Nomenclature for the description of sequence variations

J.T. den Dunnen, S.E. Antonarakis: Hum Genet 109(1): 121-124, 2001

Reproduced with kind permission from Prof. S. E. Antonarakis

(last modified March 7, 2001)


Questions and comments regarding nomenclature should be directed to Professor Stylianos Antonarakis ( ) or Dr. Johan T. den Dunnen ( ). This page can also be found at the HGVS site.



Recently, a nomenclature system has been suggested for the description of changes (mutations and polymorphisms) in DNA and protein sequences [Antonarakis, S.E. and the Nomenclature Working Group (1998) Recommendations for a nomenclature system for human gene mutations. Hum.Mut. 11: 1-3]. These nomenclature recommendations have now been largely accepted and stimulated the uniform and unequivocal description of sequence changes. However, current rules do not yet cover all types of mutations, nor do they cover more complex mutations. This document lists the existing recommendations and summarizes suggestions for the description of additional, more complex changes, (shown in italics) based on a manuscript published in Human Mutation [den Dunnen, JT and Antonarakis, SE (2000). Mutation nomenclature extensions and suggestions to describe complex mutations: a discussion. Hum.Mut. 15: 7-12] (copy in PDF format).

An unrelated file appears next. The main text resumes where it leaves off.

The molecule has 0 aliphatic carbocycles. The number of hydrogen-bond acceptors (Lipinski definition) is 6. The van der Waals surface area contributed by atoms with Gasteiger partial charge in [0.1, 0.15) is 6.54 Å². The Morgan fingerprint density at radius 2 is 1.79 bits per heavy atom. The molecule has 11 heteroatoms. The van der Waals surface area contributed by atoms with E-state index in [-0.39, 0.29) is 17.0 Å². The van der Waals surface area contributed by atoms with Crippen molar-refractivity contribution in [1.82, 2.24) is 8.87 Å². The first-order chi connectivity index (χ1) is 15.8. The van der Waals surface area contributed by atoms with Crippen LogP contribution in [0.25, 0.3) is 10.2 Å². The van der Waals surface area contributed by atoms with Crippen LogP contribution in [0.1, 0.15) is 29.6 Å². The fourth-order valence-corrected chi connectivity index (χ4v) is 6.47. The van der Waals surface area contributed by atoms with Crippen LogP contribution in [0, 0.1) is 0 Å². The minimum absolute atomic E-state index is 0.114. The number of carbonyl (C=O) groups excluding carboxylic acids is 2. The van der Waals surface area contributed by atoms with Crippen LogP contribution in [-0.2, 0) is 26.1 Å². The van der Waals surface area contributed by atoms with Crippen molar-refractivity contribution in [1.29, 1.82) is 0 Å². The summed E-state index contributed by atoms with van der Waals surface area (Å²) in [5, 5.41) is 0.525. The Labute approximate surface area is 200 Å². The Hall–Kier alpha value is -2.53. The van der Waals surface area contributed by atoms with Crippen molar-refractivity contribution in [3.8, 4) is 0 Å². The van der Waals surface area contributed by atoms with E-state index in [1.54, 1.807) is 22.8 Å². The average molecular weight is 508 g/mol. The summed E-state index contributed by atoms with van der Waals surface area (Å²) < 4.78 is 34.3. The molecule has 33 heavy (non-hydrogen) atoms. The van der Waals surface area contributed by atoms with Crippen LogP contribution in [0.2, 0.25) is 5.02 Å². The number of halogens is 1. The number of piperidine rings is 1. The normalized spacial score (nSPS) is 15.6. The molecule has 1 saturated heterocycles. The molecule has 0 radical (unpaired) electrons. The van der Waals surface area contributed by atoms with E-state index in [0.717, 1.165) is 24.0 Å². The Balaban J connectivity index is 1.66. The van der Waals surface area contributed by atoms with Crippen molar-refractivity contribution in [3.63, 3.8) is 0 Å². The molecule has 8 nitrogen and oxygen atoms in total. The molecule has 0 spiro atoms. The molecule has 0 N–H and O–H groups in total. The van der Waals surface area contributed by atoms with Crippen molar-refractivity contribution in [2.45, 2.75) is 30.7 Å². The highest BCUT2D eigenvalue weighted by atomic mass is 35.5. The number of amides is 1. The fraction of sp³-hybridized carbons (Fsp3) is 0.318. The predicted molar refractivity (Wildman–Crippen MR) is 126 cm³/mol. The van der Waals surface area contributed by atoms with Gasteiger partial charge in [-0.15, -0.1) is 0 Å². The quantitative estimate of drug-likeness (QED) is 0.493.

Discussions regarding the advantages and disadvantages of the suggestions are necessary in order to continuously improve the designation of sequence changes. The consensus of the discussions will be posted here and we invite investigators to communicate with us regarding these suggestions. Furthermore, we invite investigators to send us complicated cases not covered yet, with a suggestion of how to describe these (mail to and We hope these pages will be used as a guide to describe any sequence change, ultimately evolving into a uniformly accepted reference for mutation nomenclature description.

General recommendations

(suggestions extending the current recommendations are in italtics)

The term "sequence variation" is used to prevent confusion with the terms "mutation" and "polymorphism", mutation meaning "change" in some disciplines and "disease-causing change" in others and polymorphism meaning "non disease-causing change" or "change found at a frequency of 1% or higher in the population".

The basic recommendation is to use systematic names to describe each sequence variation. For this, variations are described at the most basic level, i.e. the DNA level, using either a genomic or a cDNA reference sequence. A genomic reference sequence is preferred because it overcomes difficult cases, including multiple transcription initiation sites (promoters), alternative splicing, the use of different poly-A addition signals, multiple translation initiation sites (ATG-codons) and the occurence of length variations. When, like in most cases, the entire genomic sequence is not known, a cDNA reference sequence should be used instead.

DNA level

Description of nucleotide changes

RNA level

Sequence changes at RNA level are basically described as those at the DNA level with the following modifications/additions;

Protein level

Sequence changes at protein level are basically described as those at the DNA level with the following modifications/additions;

Description of amino acid changes

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